• Rakı is never consumed alone; you must gather loved ones (yes, even if it's only on Zoom) to make it a social occasion. (Getty Images/iStockphoto)Source: Getty Images/iStockphoto
Raki wasn't made to be mindlessly consumed but celebrated for the art form it really is, writes Dilvin Yasa.
Dilvin Yasa

2 Aug 2021 - 12:49 PM  UPDATED 2 Aug 2021 - 12:55 PM

Remember the days when you could jump on a plane and travel to foreign lands to eat and drink like a local? Nope, neither can we. What we can do, however, is show you how to (mentally) travel to a Turkish meyhane (tavern) for the princely sum of $60. Your ticket to ride? A bottle of rakı. 

Wait, what is rakı? 

It depends on who you ask. A Turk might describe it as rocket fuel that underscores every celebration, heartbreak and catch-up session with friends and family, but it's probably best to outline the drink from an official point of view.

Essentially, rakı — considered the national drink of Turkey — is a potent alcoholic beverage (it contains between 40 — 50 per cent alcohol) made of twice-distilled grapes and heavily flavoured with aniseed after a second or third distillation. The history of its production is a hazy one, but many believe it goes right back to the 14th century, even though the first factory production of the drink only kicked off in the mid-1940s.

"If you drink enough of the stuff, you'll start seeing lions everywhere before you hit the ground cold. Beware."

Popular in many other countries, particularly the Balkans and the Middle East where it's called rakia or arak, it's also colloquially known in Turkey as Lion's Milk (aslan sűtű). One reason for the nickname is because it's often diluted with water and/or ice, which gives the drink a milky white appearance, another is that aslan is a local metaphor for a strong and courageous person so that aslan sűtű means 'milk for the strong'.

Say what you like about those reasons. Speaking from personal experience, I will also tell you if you drink enough of the stuff, you'll start seeing lions everywhere before you hit the ground cold. Beware.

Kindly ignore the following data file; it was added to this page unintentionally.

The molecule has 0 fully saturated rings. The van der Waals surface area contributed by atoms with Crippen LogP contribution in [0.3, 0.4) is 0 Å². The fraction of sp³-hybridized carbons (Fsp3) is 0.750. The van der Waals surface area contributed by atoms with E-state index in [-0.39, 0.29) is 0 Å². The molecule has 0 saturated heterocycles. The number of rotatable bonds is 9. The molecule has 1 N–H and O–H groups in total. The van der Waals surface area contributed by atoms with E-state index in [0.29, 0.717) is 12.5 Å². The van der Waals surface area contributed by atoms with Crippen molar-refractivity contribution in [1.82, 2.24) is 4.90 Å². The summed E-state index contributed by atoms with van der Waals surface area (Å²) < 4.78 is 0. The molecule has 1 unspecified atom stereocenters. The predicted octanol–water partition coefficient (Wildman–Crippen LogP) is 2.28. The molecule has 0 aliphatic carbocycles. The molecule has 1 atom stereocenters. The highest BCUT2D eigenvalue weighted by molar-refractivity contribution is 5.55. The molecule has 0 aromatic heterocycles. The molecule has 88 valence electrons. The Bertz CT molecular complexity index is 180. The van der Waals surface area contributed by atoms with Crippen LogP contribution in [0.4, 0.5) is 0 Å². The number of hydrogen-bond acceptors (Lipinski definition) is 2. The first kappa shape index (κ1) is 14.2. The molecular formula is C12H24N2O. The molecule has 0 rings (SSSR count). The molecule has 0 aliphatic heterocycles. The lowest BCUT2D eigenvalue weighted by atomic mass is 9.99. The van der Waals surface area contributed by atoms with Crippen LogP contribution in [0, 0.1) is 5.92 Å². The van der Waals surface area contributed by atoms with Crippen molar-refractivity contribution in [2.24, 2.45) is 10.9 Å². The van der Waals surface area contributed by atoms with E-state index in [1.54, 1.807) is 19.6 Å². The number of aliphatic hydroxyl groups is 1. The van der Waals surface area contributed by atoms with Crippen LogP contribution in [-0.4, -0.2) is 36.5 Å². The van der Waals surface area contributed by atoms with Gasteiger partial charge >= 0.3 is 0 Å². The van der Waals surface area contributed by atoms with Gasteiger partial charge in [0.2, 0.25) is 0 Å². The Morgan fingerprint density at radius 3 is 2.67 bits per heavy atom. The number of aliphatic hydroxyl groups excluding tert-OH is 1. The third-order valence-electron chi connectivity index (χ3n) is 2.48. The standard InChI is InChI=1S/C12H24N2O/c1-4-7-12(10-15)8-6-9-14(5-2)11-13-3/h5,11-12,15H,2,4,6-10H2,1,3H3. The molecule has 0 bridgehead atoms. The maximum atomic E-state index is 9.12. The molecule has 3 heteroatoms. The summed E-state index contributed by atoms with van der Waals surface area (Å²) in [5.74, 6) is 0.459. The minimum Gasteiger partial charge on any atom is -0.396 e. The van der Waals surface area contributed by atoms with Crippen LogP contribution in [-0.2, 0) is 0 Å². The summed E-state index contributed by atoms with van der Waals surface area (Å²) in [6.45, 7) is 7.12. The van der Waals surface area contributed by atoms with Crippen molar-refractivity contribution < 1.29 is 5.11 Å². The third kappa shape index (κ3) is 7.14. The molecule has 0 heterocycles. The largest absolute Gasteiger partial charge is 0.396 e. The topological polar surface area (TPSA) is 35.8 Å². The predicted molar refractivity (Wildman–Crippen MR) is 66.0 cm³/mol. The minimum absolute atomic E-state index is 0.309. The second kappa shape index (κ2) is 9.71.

When meze hour calls, head to a meyhanes
Like Italy's osterias, Spain's bodegas and France's bistros, Turkey's eating houses, known as meyhanes, are a place to come together over meze and, more importantly, drink raki - a tradition dating back thousands of years.

Sounds ace. How do I serve it?

If you're thinking about purchasing a bottle of Yeni Rakı, a popular yaki brand, and enjoying it alone with a side of Netflix and a bag of potato chips, we're going to stop you right there. The first thing you need to know about rakı is that it's never consumed alone; you must gather loved ones (yes, even if it's only on Zoom) to make it a social occasion — the kind where everyone increasingly shouts over the top of everyone else and gesticulates wildly until either something breaks, someone cries or someone gets injured. You need a room filled with enough smoke to put an 80s rock ballad to shame and a soundtrack that slowly strips you of the will to live as the hours pass. 

As rakı is most commonly served in meyhanes (tavern) where fasil ekibi — heavily moustached musicians who play traditional instruments such as a saz or a kanun — perform as you eat your body weight in mezze, it's best to attempt to recreate a similar scenario around your dining table. Set the rakı sofrası (table), turn the lights down low and find a rakı or fasil playlist on Spotify filled with songs about lost love and misery.

Some drinkers fill the kadeh (highball glass) a third of the way, or if they're hardcore, closer to half and then dilute it with water and/or ice. Others drink it straight and have a glass of water on the side. Whichever way you swing, note that it's a drink that's to be enjoyed sip by sip, and only after you clink your fellow drinkers with the bottom of the glass — never the top. This is a sign that you consider everyone at the table your equals. Require a toast? It doesn't get much better than 'Şerefe' (to honour).